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HHS spokesman Michael Caputo

Screenshot from July 15, 2017 CBS Evening News / YouTube

Reprinted with permission from Alternet

A top spokesman for the Trump administration's Department of Health and Human Services broadcast a disturbing and conspiratorial video on Facebook this Sunday, undermining his official role as a government communicator and stoking fears of imminent violence.

Michael Caputo was a longtime Trump loyalist who was brought into the administration in April in a clear attempt to wrest control over messaging about the coronavirus. President Donald Trump has consistently twisted the truth to fit his own preferred narrative and contradicted the experts who work for the federal government. Multiple reports last week revealed that Caputo had been at work doing exactly what critics had assumed: corrupting the scientific agencies meant to communicate clearly about public health, pressuring them to change messaging to fit the president's rhetoric.

In the Facebook video, as reported by the New York Times and Axios, Caputo described the negative reaction he had received due to the reports. He spun a conspiratorial tale in which opponents of the president are concocting a violent plan to overthrow him and take down his supporters, while insiders within the federal government are undermining Trump's agenda.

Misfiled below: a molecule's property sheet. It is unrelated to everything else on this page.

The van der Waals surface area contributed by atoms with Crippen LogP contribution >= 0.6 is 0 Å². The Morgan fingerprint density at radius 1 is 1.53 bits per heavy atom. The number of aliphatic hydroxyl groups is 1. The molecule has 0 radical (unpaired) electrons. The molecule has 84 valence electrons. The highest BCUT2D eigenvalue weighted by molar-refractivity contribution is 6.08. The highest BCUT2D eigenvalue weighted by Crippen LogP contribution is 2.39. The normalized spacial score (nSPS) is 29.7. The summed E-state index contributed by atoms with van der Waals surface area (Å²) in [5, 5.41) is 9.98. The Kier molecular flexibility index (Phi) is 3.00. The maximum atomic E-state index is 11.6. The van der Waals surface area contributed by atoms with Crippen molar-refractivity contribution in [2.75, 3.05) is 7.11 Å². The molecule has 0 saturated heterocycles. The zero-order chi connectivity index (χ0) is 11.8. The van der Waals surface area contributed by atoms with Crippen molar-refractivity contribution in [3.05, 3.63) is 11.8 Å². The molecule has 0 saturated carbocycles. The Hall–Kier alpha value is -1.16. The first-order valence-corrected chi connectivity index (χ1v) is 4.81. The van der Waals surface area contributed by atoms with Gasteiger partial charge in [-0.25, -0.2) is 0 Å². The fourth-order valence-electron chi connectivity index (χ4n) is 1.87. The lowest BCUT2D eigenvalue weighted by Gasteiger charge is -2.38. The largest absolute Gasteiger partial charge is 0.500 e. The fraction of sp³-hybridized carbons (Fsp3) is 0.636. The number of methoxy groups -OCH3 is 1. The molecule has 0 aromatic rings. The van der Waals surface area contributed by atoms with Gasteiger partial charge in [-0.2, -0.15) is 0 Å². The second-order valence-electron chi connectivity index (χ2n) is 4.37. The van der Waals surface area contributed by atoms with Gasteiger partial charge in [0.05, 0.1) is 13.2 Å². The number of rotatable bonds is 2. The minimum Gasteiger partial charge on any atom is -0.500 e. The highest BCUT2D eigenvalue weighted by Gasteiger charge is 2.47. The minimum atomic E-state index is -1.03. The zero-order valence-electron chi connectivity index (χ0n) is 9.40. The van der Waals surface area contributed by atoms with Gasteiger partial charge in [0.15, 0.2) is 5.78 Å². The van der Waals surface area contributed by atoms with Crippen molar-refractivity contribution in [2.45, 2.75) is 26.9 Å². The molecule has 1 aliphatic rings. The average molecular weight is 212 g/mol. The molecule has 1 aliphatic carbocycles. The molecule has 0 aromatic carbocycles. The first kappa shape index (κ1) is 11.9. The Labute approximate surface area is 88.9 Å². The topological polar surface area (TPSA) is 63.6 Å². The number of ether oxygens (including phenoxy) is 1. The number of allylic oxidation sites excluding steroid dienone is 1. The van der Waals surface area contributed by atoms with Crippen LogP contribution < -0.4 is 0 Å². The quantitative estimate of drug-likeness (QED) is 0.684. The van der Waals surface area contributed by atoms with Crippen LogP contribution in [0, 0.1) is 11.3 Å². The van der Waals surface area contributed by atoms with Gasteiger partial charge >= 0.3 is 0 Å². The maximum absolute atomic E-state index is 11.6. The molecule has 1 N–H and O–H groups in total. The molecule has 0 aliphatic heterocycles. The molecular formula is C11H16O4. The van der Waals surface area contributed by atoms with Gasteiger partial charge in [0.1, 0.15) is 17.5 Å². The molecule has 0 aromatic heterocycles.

"You understand that they're going to have to kill me, and unfortunately, I think that's where this is going," Caputo said. He said he has been continually threatened since joining the administration, and the recent reports about his pressure on the CDC put his physical health under siege and caused his mental health to fail.

He complained about being alone in Washington, D.C., saying that he sees "shadows on the ceiling in my apartment, there alone, shadows are so long."

Even though he predicted that Trump will win re-election, he said that former Vice President Joe Biden won't concede — triggering a violent conflict.

"And when Donald Trump refuses to stand down at the inauguration, the shooting will begin," he said. "The drills that you've seen are nothing. If you carry guns, buy ammunition, ladies and gentlemen, because it's going to be hard to get."